Total winnings for this race were $23,855 ($229,672 when adjusted for inflation). Sixty-six drivers competed; all of them were born in the United States.[2] Jim Paschal was the last place driver of the race; finishing in 66th with an engine problem on lap 18. Jimmy Ingram flipped his vehicle over on lap 91. In four attempts this was Tommy Thompson's best finish at Darlington.[2] There were 12 different manufacturers in this race.[2] Johnny Patterson's awesome 2nd place finish in his second start would prove to be his best in the Cup series.[2] As well as the best finish for owner H.B. Ranier, father of Harry Ranier.[2]

Ranier-Lundy Racing and Petty Enterprises were the only non-independent racing teams to show up for this race.[7]

Tony Bonadies, Johnny Bridgers, Merritt Brown, Johnny Gouveia, Keith Hamner, Possum Jones, Pete Kelly, Banjo Matthews and Joe Weatherly made their NASCAR Grand National Series debut in this event. Roy Hall, Rudy Hires, Jimmy Ingram, Bill Miller, E. C. Ramsey and Rollin Smith would never race in professional stock car racing after this race. W. E. Baker, Al Conroy, Al Fleming and Herb Fry would make their only NASCAR appearances at this race.[8] Red Vogt, Julian Buesink and B.B. Blackburn were the three notable crew chiefs at this event.[9]

Finishing order

Section reference:[2]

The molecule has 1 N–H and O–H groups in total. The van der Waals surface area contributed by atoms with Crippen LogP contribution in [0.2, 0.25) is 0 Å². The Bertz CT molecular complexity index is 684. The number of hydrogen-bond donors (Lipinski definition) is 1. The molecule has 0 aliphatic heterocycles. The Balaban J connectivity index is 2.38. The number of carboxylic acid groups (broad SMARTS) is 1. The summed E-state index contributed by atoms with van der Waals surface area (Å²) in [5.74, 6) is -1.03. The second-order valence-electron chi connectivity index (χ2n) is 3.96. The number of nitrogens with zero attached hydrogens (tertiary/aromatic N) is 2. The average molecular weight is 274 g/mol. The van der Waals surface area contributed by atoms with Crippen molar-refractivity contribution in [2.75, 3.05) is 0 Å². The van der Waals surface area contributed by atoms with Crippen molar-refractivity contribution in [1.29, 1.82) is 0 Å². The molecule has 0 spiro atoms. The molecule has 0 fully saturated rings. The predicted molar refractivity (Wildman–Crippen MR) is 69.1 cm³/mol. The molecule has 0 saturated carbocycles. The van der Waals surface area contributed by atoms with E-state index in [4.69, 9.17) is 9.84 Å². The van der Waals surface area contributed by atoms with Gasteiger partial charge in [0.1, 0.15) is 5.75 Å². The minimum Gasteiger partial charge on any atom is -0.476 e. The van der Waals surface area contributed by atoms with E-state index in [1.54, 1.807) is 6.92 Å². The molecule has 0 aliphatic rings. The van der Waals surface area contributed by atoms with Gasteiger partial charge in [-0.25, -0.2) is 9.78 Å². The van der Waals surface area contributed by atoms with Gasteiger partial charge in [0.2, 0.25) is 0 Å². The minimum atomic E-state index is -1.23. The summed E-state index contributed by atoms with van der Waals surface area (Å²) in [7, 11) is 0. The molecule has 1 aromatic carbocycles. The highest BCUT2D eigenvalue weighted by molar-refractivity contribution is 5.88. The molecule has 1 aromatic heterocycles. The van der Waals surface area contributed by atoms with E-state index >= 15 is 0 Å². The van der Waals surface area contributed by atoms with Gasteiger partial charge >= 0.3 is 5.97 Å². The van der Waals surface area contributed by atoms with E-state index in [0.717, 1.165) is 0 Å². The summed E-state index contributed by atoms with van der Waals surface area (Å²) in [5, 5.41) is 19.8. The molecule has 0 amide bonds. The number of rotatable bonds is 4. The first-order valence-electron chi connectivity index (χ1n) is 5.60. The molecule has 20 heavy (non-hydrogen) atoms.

1. Fonty Flock
  2. Johnny Patterson
  3. Herb Thomas
  4. Bub King
  5. Banjo Matthews
  6. Lee Petty
  7. Joe Eubanks
  8. Herschel Buchanan
  9. Buck Baker
  10. Ray Duhigg
  11. Jack Smith
  12. Rollin Smith
  13. Jimmy Thompson
  14. Speedy Thompson
  15. Lloyd Moore
  16. Joe Weatherly
  17. Buddy Shuman
  18. Keith Hammer
  19. Clyde Pittinger
  20. Pat Kirkwood
  21. Gene Comstock
  22. W.E. Baker
  23. Herb Fry
  24. Iggy Katona
  25. Dick Passwater
  26. Bill Miller
  27. Tony Bonadies
  28. Donald Thomas
  29. Bob Flock
  30. Erwin Blatt
  31. Ted Chamberlain
  32. Al Fleming
  33. Tim Flock
  34. E.C. Ramsey
  35. Dick Rathmann
  36. Al Conroy
  37. Coleman Lawrence
  38. Charles Weidler
  39. Rudy Hires
  40. Ralph Liguori
  41. Lamar Crabtree
  42. Johnny Bridgers
  43. Tommy Moon
  44. Bill Blair
  45. June Cleveland
  46. Joe Guide
  47. Possum Jones
  48. Roy Hall
  49. Fireball Roberts
  50. Jimmie Lewallen
  51. Pete Kelly
  52. Bobby Myers
  53. Bucky Sager
  54. Bob Pronger
  55. Larry Mann
  56. Weldon Adams
  57. Jimmy Ingram
  58. Gwyn Staley
  59. Johnny Gouveia
  60. Tommy Thompson
  61. Curtis Turner
  62. Gene Darragh
  63. Merritt Brown
  64. Slick Smith
  65. Clyde Minter
  66. Jim Paschal

Timeline

Section reference:[2]

References

  1. ^ "1952 Southern 500 weather information". The Old Farmers' Almanac. Retrieved 2012-12-15.
  2. ^ a b c d e f g h i j k "1952 Southern 500 information". Racing Reference. Retrieved 2011-02-20.
  3. ^ a b c d "Darlington Raceway". CBS Sports. Retrieved 2013-05-07.
  4. ^ a b "1952 Southern 500 information (weather/additional race reference)". Motor Racing Network. Archived from the original on 2011-07-14. Retrieved 2011-02-21.
  5. ^ "Fonty Flock's Racing Uniform @ the 1952 Southern 500". Georgia Racing History. Retrieved 2011-02-21.
  6. ^ "Fonty Flock's Racing Uniform @ the 1952 Southern 500 (second reference)". Encyclopedia of Alabama. Retrieved 2011-02-21.
  7. ^ "1952 Southern 500 NASCAR racing teams information". Driver Averages. Archived from the original on 2015-09-23. Retrieved 2012-12-15.
  8. ^ Notable drivers at Race Database
  9. ^ "1952 Southern 500 crew chief information". Racing Reference. Retrieved 2017-07-10.
Preceded by
1951
Southern 500 races
1952
Succeeded by
1953